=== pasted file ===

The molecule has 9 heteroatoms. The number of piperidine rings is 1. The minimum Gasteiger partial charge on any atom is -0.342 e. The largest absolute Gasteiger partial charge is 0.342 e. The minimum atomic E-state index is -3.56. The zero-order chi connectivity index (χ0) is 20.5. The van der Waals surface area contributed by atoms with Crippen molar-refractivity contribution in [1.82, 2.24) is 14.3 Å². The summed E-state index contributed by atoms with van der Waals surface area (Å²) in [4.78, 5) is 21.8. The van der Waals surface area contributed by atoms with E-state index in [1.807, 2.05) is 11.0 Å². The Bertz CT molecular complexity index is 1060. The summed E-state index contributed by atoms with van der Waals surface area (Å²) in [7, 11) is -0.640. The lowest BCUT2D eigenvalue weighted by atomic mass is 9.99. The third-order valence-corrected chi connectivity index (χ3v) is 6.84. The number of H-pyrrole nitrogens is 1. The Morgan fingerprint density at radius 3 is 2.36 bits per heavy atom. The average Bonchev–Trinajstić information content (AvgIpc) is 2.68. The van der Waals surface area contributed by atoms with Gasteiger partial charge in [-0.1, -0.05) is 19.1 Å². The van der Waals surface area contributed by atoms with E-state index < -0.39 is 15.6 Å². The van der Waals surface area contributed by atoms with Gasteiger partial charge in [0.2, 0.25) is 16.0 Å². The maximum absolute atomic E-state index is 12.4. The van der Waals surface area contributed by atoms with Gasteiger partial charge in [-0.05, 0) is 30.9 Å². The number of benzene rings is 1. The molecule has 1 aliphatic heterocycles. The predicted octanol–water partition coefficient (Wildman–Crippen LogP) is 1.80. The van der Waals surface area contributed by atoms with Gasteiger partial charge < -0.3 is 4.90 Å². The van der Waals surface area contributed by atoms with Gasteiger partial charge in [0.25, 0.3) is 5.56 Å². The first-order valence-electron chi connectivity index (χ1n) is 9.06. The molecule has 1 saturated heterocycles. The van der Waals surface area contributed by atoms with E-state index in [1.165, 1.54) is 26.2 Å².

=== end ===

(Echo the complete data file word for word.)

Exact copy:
The molecule has 9 heteroatoms. The number of piperidine rings is 1. The minimum Gasteiger partial charge on any atom is -0.342 e. The largest absolute Gasteiger partial charge is 0.342 e. The minimum atomic E-state index is -3.56. The zero-order chi connectivity index (χ0) is 20.5. The van der Waals surface area contributed by atoms with Crippen molar-refractivity contribution in [1.82, 2.24) is 14.3 Å². The summed E-state index contributed by atoms with van der Waals surface area (Å²) in [4.78, 5) is 21.8. The van der Waals surface area contributed by atoms with E-state index in [1.807, 2.05) is 11.0 Å². The Bertz CT molecular complexity index is 1060. The summed E-state index contributed by atoms with van der Waals surface area (Å²) in [7, 11) is -0.640. The lowest BCUT2D eigenvalue weighted by atomic mass is 9.99. The third-order valence-corrected chi connectivity index (χ3v) is 6.84. The number of H-pyrrole nitrogens is 1. The Morgan fingerprint density at radius 3 is 2.36 bits per heavy atom. The average Bonchev–Trinajstić information content (AvgIpc) is 2.68. The van der Waals surface area contributed by atoms with Gasteiger partial charge in [-0.1, -0.05) is 19.1 Å². The van der Waals surface area contributed by atoms with E-state index < -0.39 is 15.6 Å². The van der Waals surface area contributed by atoms with Gasteiger partial charge in [0.2, 0.25) is 16.0 Å². The maximum absolute atomic E-state index is 12.4. The van der Waals surface area contributed by atoms with Gasteiger partial charge in [-0.05, 0) is 30.9 Å². The number of benzene rings is 1. The molecule has 1 aliphatic heterocycles. The predicted octanol–water partition coefficient (Wildman–Crippen LogP) is 1.80. The van der Waals surface area contributed by atoms with Gasteiger partial charge < -0.3 is 4.90 Å². The van der Waals surface area contributed by atoms with Gasteiger partial charge in [0.25, 0.3) is 5.56 Å². The first-order valence-electron chi connectivity index (χ1n) is 9.06. The molecule has 1 saturated heterocycles. The van der Waals surface area contributed by atoms with E-state index in [1.165, 1.54) is 26.2 Å².